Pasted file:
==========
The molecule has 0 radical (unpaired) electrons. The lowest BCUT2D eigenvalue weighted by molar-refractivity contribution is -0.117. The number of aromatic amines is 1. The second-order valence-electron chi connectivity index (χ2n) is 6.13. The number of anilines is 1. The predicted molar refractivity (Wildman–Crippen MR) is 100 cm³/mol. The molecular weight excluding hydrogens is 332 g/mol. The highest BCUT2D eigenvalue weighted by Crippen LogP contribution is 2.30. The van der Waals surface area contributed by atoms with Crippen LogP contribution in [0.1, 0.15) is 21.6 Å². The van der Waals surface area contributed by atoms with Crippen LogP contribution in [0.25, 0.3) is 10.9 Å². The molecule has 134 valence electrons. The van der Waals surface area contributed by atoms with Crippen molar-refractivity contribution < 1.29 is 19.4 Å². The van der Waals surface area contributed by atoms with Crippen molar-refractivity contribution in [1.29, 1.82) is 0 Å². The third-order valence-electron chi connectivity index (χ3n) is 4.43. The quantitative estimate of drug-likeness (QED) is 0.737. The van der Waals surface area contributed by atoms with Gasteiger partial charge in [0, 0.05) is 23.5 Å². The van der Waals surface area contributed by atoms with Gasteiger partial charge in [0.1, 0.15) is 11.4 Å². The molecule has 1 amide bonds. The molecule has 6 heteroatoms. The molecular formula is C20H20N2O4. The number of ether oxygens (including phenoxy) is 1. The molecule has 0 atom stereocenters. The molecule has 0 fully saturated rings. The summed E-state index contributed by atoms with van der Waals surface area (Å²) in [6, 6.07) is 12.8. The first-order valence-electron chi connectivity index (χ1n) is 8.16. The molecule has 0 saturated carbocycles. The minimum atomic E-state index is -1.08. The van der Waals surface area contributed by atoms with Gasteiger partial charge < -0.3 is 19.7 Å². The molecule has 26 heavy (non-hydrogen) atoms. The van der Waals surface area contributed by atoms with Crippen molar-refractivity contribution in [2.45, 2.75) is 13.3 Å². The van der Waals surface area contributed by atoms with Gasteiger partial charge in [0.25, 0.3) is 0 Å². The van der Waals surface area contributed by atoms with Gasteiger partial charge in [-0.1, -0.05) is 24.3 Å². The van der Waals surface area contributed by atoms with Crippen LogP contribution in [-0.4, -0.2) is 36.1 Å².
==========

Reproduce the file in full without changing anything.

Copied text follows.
The molecule has 0 radical (unpaired) electrons. The lowest BCUT2D eigenvalue weighted by molar-refractivity contribution is -0.117. The number of aromatic amines is 1. The second-order valence-electron chi connectivity index (χ2n) is 6.13. The number of anilines is 1. The predicted molar refractivity (Wildman–Crippen MR) is 100 cm³/mol. The molecular weight excluding hydrogens is 332 g/mol. The highest BCUT2D eigenvalue weighted by Crippen LogP contribution is 2.30. The van der Waals surface area contributed by atoms with Crippen LogP contribution in [0.1, 0.15) is 21.6 Å². The van der Waals surface area contributed by atoms with Crippen LogP contribution in [0.25, 0.3) is 10.9 Å². The molecule has 134 valence electrons. The van der Waals surface area contributed by atoms with Crippen molar-refractivity contribution < 1.29 is 19.4 Å². The van der Waals surface area contributed by atoms with Crippen molar-refractivity contribution in [1.29, 1.82) is 0 Å². The third-order valence-electron chi connectivity index (χ3n) is 4.43. The quantitative estimate of drug-likeness (QED) is 0.737. The van der Waals surface area contributed by atoms with Gasteiger partial charge in [0, 0.05) is 23.5 Å². The van der Waals surface area contributed by atoms with Gasteiger partial charge in [0.1, 0.15) is 11.4 Å². The molecule has 1 amide bonds. The molecule has 6 heteroatoms. The molecular formula is C20H20N2O4. The number of ether oxygens (including phenoxy) is 1. The molecule has 0 atom stereocenters. The molecule has 0 fully saturated rings. The summed E-state index contributed by atoms with van der Waals surface area (Å²) in [6, 6.07) is 12.8. The first-order valence-electron chi connectivity index (χ1n) is 8.16. The molecule has 0 saturated carbocycles. The minimum atomic E-state index is -1.08. The van der Waals surface area contributed by atoms with Gasteiger partial charge < -0.3 is 19.7 Å². The molecule has 26 heavy (non-hydrogen) atoms. The van der Waals surface area contributed by atoms with Crippen molar-refractivity contribution in [2.45, 2.75) is 13.3 Å². The van der Waals surface area contributed by atoms with Gasteiger partial charge in [0.25, 0.3) is 0 Å². The van der Waals surface area contributed by atoms with Gasteiger partial charge in [-0.1, -0.05) is 24.3 Å². The van der Waals surface area contributed by atoms with Crippen LogP contribution in [-0.4, -0.2) is 36.1 Å².